The art of glass took the Native art world by storm in the 1960s. At the forefront was Lloyd Kiva New, who could be considered the grandfather of Native glass artists. The Cherokee artist led the contemporary Native arts movement. At the same time Dale Chihuly started the studio glass art movement. The two movements merged, Chihuly influenced Native glass artists and was influenced by Native art.
Fascinating glass art history is outlined in a book that was released this month, "Clearly Indigenous: Native Visions Reimagined In Glass" by Letitia Chambers. Chambers discusses the book on the newscast, here are a few of her comments:
“Glass was primarily for years a functional process and was not considered art. It was only in the 20th century that glass was an art form, with individual artists working in teams to create glass art, it really became a part of the art world.”
“Chihuly influenced most of the Native artists who are currently working in glass but one of the interesting aspects of this story is that Chihuly himself was also influenced by Native art. Maybe a serendipitous result of his stay in Santa Fe and teaching IAIA. His first major glass series was actually a series of cylinders that was inspired by Navajo textiles, Navajo rugs and blankets, then his next major series were baskets that were influenced by northwest coast basketry.”
“Almost all of the pieces in the book are in an exhibit that will open in early May at the Museum of Indian Art and Culture in Santa Fe. And the Museum of New Mexico Press, that published the book, did it as a - it’s not really a catalog but it's a companion piece to the exhibit. I’m hoping that a lot of people will be able to see the exhibit because these pieces of glass are stunning.”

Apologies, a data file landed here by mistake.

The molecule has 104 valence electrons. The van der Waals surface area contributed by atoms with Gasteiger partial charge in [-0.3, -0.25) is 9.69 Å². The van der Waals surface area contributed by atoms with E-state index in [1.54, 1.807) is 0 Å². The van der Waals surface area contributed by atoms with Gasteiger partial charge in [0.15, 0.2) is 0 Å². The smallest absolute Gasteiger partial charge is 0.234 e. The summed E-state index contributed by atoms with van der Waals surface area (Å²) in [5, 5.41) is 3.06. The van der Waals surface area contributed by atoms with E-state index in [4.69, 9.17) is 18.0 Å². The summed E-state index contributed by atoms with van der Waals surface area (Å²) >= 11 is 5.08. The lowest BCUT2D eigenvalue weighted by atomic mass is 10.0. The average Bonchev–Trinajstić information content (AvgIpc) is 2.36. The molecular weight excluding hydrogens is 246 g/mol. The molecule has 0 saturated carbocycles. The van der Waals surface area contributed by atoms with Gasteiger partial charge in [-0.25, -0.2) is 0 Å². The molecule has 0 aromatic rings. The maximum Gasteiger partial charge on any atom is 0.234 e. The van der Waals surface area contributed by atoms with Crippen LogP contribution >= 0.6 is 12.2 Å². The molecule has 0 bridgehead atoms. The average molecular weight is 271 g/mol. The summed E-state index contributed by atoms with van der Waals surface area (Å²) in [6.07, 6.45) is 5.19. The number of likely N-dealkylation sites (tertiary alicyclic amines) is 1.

“It takes several people working together ... You put glass on a pipe and blow air through the pipe which then creates, the glass expands and it takes several people to hold and blow them and then reheat them. It’s quite a process.”
“One artist described it as choreography, others described it like a band playing together and each having their own role in the blown glass piece.”
“Weaving is very central to glass blowing in a way because taking the different strands of glass has the same effect in some way as weaving. The artists who have been sculptors tend to carve the glass, whereas some of the artists like Chihuly himself who were weavers will take the strands of glass and add different strands as they blow which creates that effect of looking like a piece that’s been woven.”
“Tony Jojola pointed this out, he feels like the collaboration in making glass art reminds him of the sense of community of people working together in collaboration in his Native Pueblo. Many things are done in a community effort. He thinks that’s one reason that glass art has become popular among American Indian artists.”
Mark Trahant, Shoshone-Bannock, is editor of Indian Country Today. On Twitter: @TrahantReports Trahant is based in Phoenix.
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